[ Thomas ]
|Syllabus ||Dissent |
[ Scalia ]
[ O'Connor ]
NOTE: Where it is feasible, a syllabus (headnote) will be released, as is being done in connection with this case, at the time the opinion is issued. The syllabus constitutes no part of the opinion of the Court but has been prepared by the Reporter of Decisions for the convenience of the reader. See United States v. Detroit Lumber Co., 200 U.S. 321, 337.
SUPREME COURT OF THE UNITED STATES
RICHMOND v. LEWIS, DIRECTOR, ARIZONA DEPARTMENT OF CORRECTIONS, et al.
certiorari to the united states court of appeals for the ninth circuit
Following a sentencing hearing on petitioner Richmond's first degree murder conviction, the Arizona trial judge found three statutory aggravating factors, including, under Ariz. Rev. Stat. Ann. § 13-703(F)(6), that the offense was committed in an "especially heinous, cruel or depraved manner" ((F)(6) factor). Concluding also that there were no mitigating circumstances sufficiently substantial to warrant leniency, the judge sentenced Richmond to death. The State Supreme Court affirmed, with each of the five justices joining one of three opinions. Among other things, the principal opinion for two of the justices found that the (F)(6) factor--which had been narrowed in State v. Gretzler, 135 Ariz. 42, 659 P. 2d 1, subsequent to Richmond's sentencing--was applicable. The principal opinion also conducted an independent review of the sentence and concluded that Richmond's mitigation evidence did not outweigh the aggravating factors. In a special concurrence, two of the other justices disagreed that the offense came within the (F)(6) factor as narrowed by Gretzler, but agreed that a death sentence was appropriate even absent that factor. The fifth justice filed a dissenting opinion urging reversal. After this Court denied certiorari, the Federal District Court declined to grant Richmond habeas corpus relief, and the Court of Appeals affirmed.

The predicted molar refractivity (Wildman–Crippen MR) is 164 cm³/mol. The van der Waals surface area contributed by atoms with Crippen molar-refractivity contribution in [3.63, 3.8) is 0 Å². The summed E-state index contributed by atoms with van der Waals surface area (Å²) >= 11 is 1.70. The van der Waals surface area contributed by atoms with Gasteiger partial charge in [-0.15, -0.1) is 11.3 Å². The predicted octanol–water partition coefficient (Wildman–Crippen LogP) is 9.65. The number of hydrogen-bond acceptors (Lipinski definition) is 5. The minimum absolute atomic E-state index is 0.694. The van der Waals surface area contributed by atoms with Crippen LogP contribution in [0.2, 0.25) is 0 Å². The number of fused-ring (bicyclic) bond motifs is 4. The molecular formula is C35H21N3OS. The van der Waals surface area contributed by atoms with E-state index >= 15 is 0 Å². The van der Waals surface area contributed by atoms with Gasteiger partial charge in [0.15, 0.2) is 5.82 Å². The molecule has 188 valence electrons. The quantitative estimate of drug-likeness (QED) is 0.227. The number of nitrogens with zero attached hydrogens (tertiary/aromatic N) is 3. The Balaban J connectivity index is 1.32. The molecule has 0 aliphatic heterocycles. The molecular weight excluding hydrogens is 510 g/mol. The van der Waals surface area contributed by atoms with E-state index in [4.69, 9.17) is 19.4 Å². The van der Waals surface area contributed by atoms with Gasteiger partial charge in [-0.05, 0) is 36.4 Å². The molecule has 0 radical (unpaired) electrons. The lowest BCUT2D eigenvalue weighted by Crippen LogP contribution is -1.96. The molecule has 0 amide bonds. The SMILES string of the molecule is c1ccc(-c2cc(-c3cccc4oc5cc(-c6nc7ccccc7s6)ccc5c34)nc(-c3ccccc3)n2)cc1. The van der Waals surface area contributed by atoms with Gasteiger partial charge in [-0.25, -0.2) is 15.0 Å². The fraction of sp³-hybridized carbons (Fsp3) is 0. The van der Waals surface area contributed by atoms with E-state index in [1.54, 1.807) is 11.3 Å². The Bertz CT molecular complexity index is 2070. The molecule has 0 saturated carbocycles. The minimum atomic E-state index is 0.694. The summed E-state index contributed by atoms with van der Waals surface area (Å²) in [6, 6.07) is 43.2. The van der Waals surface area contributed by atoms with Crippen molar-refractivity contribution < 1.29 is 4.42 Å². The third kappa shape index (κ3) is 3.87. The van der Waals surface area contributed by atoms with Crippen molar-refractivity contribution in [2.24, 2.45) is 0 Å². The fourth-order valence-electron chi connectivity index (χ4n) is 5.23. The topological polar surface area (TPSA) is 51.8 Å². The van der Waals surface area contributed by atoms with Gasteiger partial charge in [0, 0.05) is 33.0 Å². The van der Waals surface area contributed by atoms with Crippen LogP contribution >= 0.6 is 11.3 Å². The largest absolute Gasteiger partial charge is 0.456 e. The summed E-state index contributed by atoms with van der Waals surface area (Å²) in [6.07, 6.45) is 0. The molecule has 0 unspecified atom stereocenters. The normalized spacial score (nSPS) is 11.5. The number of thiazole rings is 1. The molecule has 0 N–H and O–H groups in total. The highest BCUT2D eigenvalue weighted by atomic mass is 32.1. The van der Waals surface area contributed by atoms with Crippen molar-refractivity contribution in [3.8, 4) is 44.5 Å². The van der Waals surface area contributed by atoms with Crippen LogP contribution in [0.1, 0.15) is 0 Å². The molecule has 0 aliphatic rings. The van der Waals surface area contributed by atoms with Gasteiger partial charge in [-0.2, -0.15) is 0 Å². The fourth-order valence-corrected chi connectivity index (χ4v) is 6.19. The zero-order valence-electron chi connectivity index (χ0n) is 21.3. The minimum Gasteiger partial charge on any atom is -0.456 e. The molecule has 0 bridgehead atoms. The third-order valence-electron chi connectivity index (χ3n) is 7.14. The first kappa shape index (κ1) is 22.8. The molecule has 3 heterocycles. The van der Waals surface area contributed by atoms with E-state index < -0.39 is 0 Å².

Held: Richmond's death sentence violates the Eighth Amendment. The (F)(6) factor was unconstitutionally vague at the time the sentencing judge gave it weight. Walton v. Arizona, 497 U.S. 639, 654. The State Supreme Court did not cure this error, because the two specially concurring justices did not actually reweigh the aggravating and mitigating circumstances in affirming the sentence. See, e. g.,Clemons v. Mississippi, 494 U.S. 738. Those justices did not purport to perform a new sentencing calculus, or even mention the evidence in mitigation. Nor can such a reweighing be presumed, since language in the concurrence plainly indicates that Richmond's aggravated criminal background provided a conclusive justification for the death penalty, thereby evincing the sort of automatic affirmance rule proscribed in a "weighing" State such as Arizona. Id., at 751. Because a majority of the State Supreme Court did not perform a curative reweighing in voting to affirm Richmond's death sentence, the question whether the principal opinion properly relied on the (F)(6) factor as narrowed in Gretzler need not be decided by this Court. Pp. 6-12.
948 F. 2d 1473, reversed and remanded.
O'Connor, J., delivered the opinion of the Court, in which Rehnquist, C. J., and White, Blackmun, Stevens, Kennedy, Souter, and Thomas, JJ., joined. Thomas, J., filed a concurring opinion. Scalia, J., filed a dissenting opinion.